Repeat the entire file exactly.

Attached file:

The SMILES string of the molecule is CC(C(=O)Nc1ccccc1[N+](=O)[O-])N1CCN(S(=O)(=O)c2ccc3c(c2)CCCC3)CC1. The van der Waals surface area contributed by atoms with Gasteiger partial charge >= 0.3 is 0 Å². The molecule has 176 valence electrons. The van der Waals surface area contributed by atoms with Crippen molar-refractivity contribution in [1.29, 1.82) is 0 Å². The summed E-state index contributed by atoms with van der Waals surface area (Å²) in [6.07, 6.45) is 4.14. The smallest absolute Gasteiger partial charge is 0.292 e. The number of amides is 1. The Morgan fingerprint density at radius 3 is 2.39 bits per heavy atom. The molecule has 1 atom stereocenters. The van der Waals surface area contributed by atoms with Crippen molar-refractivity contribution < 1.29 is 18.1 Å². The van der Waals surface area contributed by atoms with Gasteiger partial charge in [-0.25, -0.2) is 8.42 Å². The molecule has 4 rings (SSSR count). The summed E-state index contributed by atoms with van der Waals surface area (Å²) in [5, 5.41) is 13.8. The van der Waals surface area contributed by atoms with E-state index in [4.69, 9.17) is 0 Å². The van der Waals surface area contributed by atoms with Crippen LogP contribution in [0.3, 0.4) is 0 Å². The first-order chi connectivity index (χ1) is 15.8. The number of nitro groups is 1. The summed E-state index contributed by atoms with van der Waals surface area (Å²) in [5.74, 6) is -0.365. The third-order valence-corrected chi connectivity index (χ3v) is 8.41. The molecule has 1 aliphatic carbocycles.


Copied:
The SMILES string of the molecule is CC(C(=O)Nc1ccccc1[N+](=O)[O-])N1CCN(S(=O)(=O)c2ccc3c(c2)CCCC3)CC1. The van der Waals surface area contributed by atoms with Gasteiger partial charge >= 0.3 is 0 Å². The molecule has 176 valence electrons. The van der Waals surface area contributed by atoms with Crippen molar-refractivity contribution in [1.29, 1.82) is 0 Å². The summed E-state index contributed by atoms with van der Waals surface area (Å²) in [6.07, 6.45) is 4.14. The smallest absolute Gasteiger partial charge is 0.292 e. The number of amides is 1. The Morgan fingerprint density at radius 3 is 2.39 bits per heavy atom. The molecule has 1 atom stereocenters. The van der Waals surface area contributed by atoms with Crippen molar-refractivity contribution < 1.29 is 18.1 Å². The van der Waals surface area contributed by atoms with Gasteiger partial charge in [-0.25, -0.2) is 8.42 Å². The molecule has 4 rings (SSSR count). The summed E-state index contributed by atoms with van der Waals surface area (Å²) in [5, 5.41) is 13.8. The van der Waals surface area contributed by atoms with E-state index in [4.69, 9.17) is 0 Å². The van der Waals surface area contributed by atoms with Crippen LogP contribution in [0.3, 0.4) is 0 Å². The first-order chi connectivity index (χ1) is 15.8. The number of nitro groups is 1. The summed E-state index contributed by atoms with van der Waals surface area (Å²) in [5.74, 6) is -0.365. The third-order valence-corrected chi connectivity index (χ3v) is 8.41. The molecule has 1 aliphatic carbocycles.